Investment Strategies: a guide for beginners

There’s a general assumption among the wise that if you start investing as young as possible, you put yourself in a position to a mass considerable wealth by the time you reach late middle-age – certainly in time to enjoy a comfortable retirement.

There are plenty examples of people who have done just that. And plenty of advice to boot. But when you are young and just making do with what you earn – and you have numerous commitments like rent, bond, car and university repayments, etc, investing may seem a bridge too far.

But there are many ways to get into the investing habit – from putting away small amounts regularly and patiently waiting for funds to grow, to finding short-term investments which can supply you with quick returns, build up savings, to eventually begin larger propositions. In short, you need to choose a strategy that suits your situation and circumstances.

How to develop a savings and investment strategy

  • First thing to know is that a good investment strategy should minimise your risks while optimising your potential returns. Nothing is quick – and in the short-term you may even lose money, but your strategy should include tenacity and determination. A good investment plan takes time to work.
  • A key beginner tactic is to go for the classic ‘buy and hold’ – which is pretty much what it says: buy your chosen shares and hang on to them – don’t sell on whim or emotion, or for a quick buck. This strategy should be geared to last at least 10 years.
  • Keep your focus on the long term. Over time you may find you have tucked some real winners in the stock market under your belt. There’s a kind of ‘forget about it’ with regard to this type of long term investment. Keep your eye on it from time to time, but leave it alone while you work on other strategies as time and circumstances allow. If you commit to not selling in a hurry, then you also avoid capital gains tax which tends to shave off your good returns.
  • Probably the greatest risk to your early investing is your own fear. When the market becomes uneasy and fluctuates, don’t lose heart or believe you have made mistakes; hang in there and ignore the naysayers. This is probably the hardest part of this type of strategy.
  • Be prepared to engage in a learning curve; you need to know enough to find the right stocks in which to invest. How do you make those choices? The best plan is to go the route of index funds that track the performance of the S&P 500, the Nasdaq Composite, and the Dow Jones Industrial Average. These funds offer a broad swath of the stock market, giving you a well-diversified collection of investments, including many top stocks.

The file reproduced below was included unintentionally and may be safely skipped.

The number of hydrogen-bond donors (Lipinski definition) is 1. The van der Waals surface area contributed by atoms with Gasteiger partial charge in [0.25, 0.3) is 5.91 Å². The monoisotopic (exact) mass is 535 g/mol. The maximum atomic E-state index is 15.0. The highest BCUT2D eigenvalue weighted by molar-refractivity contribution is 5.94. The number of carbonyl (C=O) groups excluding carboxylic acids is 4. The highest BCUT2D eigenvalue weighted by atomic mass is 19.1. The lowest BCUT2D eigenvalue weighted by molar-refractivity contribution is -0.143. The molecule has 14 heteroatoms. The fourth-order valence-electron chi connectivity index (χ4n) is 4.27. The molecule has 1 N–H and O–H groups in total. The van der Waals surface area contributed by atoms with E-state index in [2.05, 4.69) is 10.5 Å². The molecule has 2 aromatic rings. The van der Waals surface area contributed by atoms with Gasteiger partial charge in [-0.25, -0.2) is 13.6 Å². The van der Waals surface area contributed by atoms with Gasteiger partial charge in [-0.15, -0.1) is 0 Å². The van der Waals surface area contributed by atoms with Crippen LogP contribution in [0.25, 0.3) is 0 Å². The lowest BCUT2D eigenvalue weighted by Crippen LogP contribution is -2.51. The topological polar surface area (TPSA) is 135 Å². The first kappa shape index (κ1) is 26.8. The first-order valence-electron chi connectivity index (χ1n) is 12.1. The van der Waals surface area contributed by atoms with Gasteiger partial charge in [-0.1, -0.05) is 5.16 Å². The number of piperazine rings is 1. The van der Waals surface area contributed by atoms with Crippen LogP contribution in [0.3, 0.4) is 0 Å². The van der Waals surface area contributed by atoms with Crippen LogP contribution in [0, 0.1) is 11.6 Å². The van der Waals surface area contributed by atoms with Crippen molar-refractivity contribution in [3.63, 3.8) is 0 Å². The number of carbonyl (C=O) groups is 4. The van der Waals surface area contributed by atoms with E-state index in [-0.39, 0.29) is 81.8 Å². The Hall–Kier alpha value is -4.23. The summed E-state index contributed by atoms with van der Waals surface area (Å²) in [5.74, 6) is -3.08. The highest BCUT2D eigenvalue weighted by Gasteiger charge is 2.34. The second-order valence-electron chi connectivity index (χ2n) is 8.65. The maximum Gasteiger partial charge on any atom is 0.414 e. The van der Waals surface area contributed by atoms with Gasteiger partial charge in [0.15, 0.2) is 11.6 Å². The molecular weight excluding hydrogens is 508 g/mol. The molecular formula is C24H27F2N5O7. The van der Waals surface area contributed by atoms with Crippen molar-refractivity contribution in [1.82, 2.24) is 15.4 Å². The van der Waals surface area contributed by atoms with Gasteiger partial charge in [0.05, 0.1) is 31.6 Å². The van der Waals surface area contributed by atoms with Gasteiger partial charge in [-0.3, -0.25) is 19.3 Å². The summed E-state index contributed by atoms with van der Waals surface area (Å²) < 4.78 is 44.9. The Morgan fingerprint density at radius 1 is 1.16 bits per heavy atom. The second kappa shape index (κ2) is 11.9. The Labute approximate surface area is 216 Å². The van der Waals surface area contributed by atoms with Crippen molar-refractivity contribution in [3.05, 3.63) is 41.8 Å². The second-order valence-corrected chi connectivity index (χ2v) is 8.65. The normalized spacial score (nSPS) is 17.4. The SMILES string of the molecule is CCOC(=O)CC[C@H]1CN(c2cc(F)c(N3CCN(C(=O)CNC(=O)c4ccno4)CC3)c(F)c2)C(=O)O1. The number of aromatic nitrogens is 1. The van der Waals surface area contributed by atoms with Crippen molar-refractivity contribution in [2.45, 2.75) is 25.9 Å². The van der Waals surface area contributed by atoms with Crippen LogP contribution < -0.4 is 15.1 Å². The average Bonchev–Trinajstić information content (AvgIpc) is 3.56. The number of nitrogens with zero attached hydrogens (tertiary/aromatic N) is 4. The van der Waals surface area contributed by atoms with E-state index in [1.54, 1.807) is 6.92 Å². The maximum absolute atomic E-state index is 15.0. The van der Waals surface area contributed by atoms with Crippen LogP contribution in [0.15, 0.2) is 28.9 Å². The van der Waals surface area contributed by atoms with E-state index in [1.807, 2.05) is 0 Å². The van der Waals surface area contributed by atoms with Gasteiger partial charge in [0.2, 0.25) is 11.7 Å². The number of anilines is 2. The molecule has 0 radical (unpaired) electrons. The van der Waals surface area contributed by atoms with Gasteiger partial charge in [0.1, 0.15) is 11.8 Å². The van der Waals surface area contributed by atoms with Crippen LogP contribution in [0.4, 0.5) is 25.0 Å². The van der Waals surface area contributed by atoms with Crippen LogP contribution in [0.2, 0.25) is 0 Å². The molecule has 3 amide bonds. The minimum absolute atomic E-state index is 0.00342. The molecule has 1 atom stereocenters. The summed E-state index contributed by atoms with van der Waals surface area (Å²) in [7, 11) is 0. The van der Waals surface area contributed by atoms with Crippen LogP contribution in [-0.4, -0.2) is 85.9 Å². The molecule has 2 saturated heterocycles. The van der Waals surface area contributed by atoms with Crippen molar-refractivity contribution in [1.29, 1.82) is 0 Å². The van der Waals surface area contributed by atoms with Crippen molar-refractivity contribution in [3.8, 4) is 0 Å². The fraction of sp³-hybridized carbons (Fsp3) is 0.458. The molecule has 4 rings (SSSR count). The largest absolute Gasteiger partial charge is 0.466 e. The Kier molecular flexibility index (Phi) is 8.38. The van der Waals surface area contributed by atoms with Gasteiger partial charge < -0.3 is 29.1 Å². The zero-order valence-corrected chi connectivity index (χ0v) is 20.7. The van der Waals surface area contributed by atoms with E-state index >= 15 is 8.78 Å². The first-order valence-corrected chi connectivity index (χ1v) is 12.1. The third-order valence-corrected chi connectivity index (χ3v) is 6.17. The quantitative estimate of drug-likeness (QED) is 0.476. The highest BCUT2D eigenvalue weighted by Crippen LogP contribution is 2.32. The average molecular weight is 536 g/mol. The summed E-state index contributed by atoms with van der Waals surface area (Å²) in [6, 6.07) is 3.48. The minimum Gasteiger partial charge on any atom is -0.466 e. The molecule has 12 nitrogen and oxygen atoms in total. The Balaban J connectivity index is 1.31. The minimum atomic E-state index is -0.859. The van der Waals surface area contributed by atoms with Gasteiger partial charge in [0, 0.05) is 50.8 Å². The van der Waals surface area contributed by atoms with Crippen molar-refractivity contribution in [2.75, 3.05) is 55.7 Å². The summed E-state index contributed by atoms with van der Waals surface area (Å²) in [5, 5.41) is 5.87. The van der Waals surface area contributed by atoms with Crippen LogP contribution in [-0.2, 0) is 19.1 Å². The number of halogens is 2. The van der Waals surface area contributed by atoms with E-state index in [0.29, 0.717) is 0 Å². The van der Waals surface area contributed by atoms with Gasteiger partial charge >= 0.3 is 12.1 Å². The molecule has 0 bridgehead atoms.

• Buying stocks this way is a simple approach that can ultimately yield good results. It’s low risk because your money will be spread rather than concentrated on a few stocks, and you won’t have to engage in analysing individual stocks on a daily basis, leaving you more time to do things you enjoy.
  • Sometimes a good strategy to follow is the “index and a few” – which means apart from your main focus on index funds, you add exposure to a couple of individual stocks in a small way without spending too much money. This will help you to learn and analyse stocks without committing too much valuable investment.
  • Income investments produce cash pay-outs – which means part of your income returns in the form of hard cash. You can implement an income investing strategy so you don’t have to pick individual stocks and bonds. This type of venture tends to fluctuate less, and you have the reliability of a regular cash pay-out from your investment.

Types of investment strategy

Low-risk strategies
Possibly the best route to start with is low risk; this way you can expect some returns without risking financial loss. Low-risk investments include purchasing bonds, fixed deposits, and savings accounts. Diversification is a key aspect of conservative investing – spreading your capital across several investments, thus buffering your funds should any area not perform well.

Short-term strategies
If you’re looking for quick results, then examples would include high-interest savings accounts, short-term bonds, and cash management accounts. This may be a useful way to go if you are interested in earning capital fast to invest in something else. But shorter investment time usually means less profitability.

Long-term strategies
Here you have a range of choices which include property, stocks, mutual funds, and gold or collectibles. Long-term investment offers lower risk and higher returns when compared to other investments. Patience and vision are required.

Passive strategies
Passive investment strategies allow investors to sit back and let their assets generate the profits. Property rentals and index funds are good routes to go here. You’ll still need time and effort to establish your portfolio, but once organised you won’t need to invest the same daily involvement compared to other investments. This strategy makes good sense if you want to get involved in other endeavours.

High-risk strategies
When starting out it’s not a good idea to go high-risk from the start. And yes, volatility is part of all investments, but risking initial money to gain quick returns is dangerous. Rather build a solid basis first, one that is working for you, albeit slowly – and then when ready, take a step towards more risky investments. These can pay off handsomely – but once you are more established, losses should not prove disastrous. High risk includes impetuous investing, and too much faith in untried and untested companies such as start-ups.

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Investment Strategies: a guide for beginners